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Institut de Biologie StructuraleGrenoble / France

Contact person(s) related to this article / DI GUILMI Anne-Marie / DURMORT Claire / MORLOT Cécile / ZAPUN André

Cell wall metabolism and morphogenesis

Our past work on the mechanisms of beta-lactam resistance led us to investigate more generally cell wall metabolism in the pneumococcus. The assembly of the peptidoglycan, the major constituent of the cell wall, is catalyzed by the PBPs (Penicillin-Binding Proteins) that are the targets of the beta-lactams. The reaction of the PBPs with beta-lactams is well known, the mechanisms of resistance to these drugs is also well known (Zapun et al. 2008, collab. Bacterial Pathogenesis Group).

Paradoxically, the physiological reactions of peptidoglycan synthesis catalyzed by the PBPs are poorly characterized. Understanding how PBPs, which are altered under antibiotic selection pressure, remain functional for cell wall synthesis should help us to combat resistance. The precise physiological functions of the various PBPs and the consequences of their inactivation by beta-lactams also remain largely ignored. The roles and precise substrates of the diverse peptidoglycan hydrolases are also poorly known. To address these questions, we combine biochemical approaches in vitro with genetic experiments in vivo and protein localization studies using advanced microscopies.

We have successfully reproduced pneumococcal peptidoglycan synthesis in vitro (Zapun et al. 2013, collab. E. Breuking (NL) and D. Roper (UK)). Our assay uses a fluorescent peptidoglycan precursor and products are monitored by gel electrophoresis. We are currently investigating in vitro how PBP variants from clinical resistant strains carry out peptidoglycan synthesis, although they fail to react with beta-lactams, which are substrate mimics.
Most importantly, the precursor of peptidoglycan assembly, lipid II, must be converted to a form that can be used by pneumococcal PBPs by the amidation of the second residue of the stem peptide (Zapun et al. 2013). This conversion is carried out by the MurT/GatD amidotransferase, which we are characterizing in details.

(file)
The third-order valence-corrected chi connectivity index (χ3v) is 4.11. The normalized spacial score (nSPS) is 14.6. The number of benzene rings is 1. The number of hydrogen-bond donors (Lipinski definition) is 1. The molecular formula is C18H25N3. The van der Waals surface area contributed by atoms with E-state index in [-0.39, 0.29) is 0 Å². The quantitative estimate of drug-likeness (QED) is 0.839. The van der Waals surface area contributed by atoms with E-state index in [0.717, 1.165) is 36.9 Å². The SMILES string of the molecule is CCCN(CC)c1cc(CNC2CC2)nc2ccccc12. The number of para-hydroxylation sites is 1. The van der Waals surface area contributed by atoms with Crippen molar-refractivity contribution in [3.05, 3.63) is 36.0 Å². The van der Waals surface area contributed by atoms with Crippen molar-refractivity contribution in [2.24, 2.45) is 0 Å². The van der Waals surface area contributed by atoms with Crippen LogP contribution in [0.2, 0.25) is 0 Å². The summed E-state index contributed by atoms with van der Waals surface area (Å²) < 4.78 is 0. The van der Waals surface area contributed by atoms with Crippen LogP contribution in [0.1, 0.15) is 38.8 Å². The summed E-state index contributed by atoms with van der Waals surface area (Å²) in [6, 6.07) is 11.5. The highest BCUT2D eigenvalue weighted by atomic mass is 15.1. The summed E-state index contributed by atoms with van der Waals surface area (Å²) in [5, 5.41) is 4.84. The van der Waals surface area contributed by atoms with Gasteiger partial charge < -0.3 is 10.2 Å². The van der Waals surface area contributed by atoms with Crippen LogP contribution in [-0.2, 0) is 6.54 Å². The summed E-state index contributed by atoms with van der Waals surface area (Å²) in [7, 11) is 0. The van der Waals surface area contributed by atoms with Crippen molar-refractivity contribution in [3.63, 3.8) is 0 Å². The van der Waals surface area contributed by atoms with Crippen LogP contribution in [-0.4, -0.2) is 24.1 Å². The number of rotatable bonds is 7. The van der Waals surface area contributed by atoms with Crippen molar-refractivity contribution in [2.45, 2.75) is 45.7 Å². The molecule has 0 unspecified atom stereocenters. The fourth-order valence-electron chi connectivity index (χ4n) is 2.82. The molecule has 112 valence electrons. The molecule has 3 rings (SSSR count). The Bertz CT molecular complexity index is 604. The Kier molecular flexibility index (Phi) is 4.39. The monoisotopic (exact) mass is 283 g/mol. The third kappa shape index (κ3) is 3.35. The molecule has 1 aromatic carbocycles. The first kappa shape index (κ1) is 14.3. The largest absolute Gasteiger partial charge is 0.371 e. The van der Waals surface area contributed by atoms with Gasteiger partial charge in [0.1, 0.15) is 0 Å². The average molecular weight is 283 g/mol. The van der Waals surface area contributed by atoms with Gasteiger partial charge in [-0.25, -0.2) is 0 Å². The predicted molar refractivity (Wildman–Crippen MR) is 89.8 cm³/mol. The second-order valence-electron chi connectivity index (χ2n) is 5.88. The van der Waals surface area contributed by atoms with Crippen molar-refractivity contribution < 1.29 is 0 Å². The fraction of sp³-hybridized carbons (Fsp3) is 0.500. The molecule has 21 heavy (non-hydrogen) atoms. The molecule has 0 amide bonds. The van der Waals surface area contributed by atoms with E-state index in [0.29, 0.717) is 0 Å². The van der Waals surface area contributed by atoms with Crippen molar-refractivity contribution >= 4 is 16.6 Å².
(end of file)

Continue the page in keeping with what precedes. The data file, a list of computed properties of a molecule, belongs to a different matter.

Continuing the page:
[bleu marine]Assembly of pneumococcal peptidoglycan by PBPs (green and yellow) at the cell surface.[/bleu marine]

The integrity of the cell wall depends on a delicate balance between synthetic and hydrolytic activities. Hydrolases are required for cell separation, but also to allow insertion of nascent peptidoglycan. We are currently investigating the function of LytA and Pmp23, through mutational, biochemical and localization studies.
LytA is an amidase required for the autolysis of the pneumococcus in stationary phase. Of particular interest is its recruitment mechanism at the cell surface as LytA lacks a secretion signal.
Pmp23 is a putative lytic transglycosylase that plays a role in morphogenesis and the organization of cell wall assembly.

[bleu marine]Localization of the LytA peptidoglycan hydrolase on the pneumococcal cell surface.[/bleu marine]

The cell wall defines the cell shape. Regulation of cell wall assembly and hydrolysis is therefore key to understand bacterial morphogenesis.
The precise function of the different PBPs in building a cell wall of the correct shape remains partly mysterious. An investigation of the effect of inhibiting PBP2x or PBP2b with a specific beta-lactam led to revised working model of cell wall building (Philippe et al. 2015).
Among the PBPs of pneumococcus, PBP2x shares structural motifs with the eukaryotic-like serine/threonine kinase StkP, which is important in shape determination. We have shown that the two proteins interact and we are pursuing the study of their respective functions (Morlot et al. 2013, collab. C. Grangeasse, BMSSI, Lyon).

[bleu marine]Localization of PBP2x (fused to GFP) in wild type (left) and StkP mutant cell lines (center and right).[/bleu marine]

The tubulin-like cytoskeletal protein FtsZ is considered as the main organizer of the bacterial cell division. FtsZ forms a ring on the cytoplasmic side of the membrane at the division site and recruits other proteins required for the division, including those involved in cell wall metabolism. To investigate in greater details the interplay between cell wall assembly and division, we have developed and implemented super-resolution fluorescence microscopy in pneumococcus (together with the PIXEL team, D. Bourgeois, at IBS). Photo-activated light microscopy (PALM) was used to localize FtsZ fused to a fluorescent protein during the cell cycle in various mutants.

[bleu marine]Super-resolution PALM imaging of the FtsZ-ring in pneumococcus.[/bleu marine]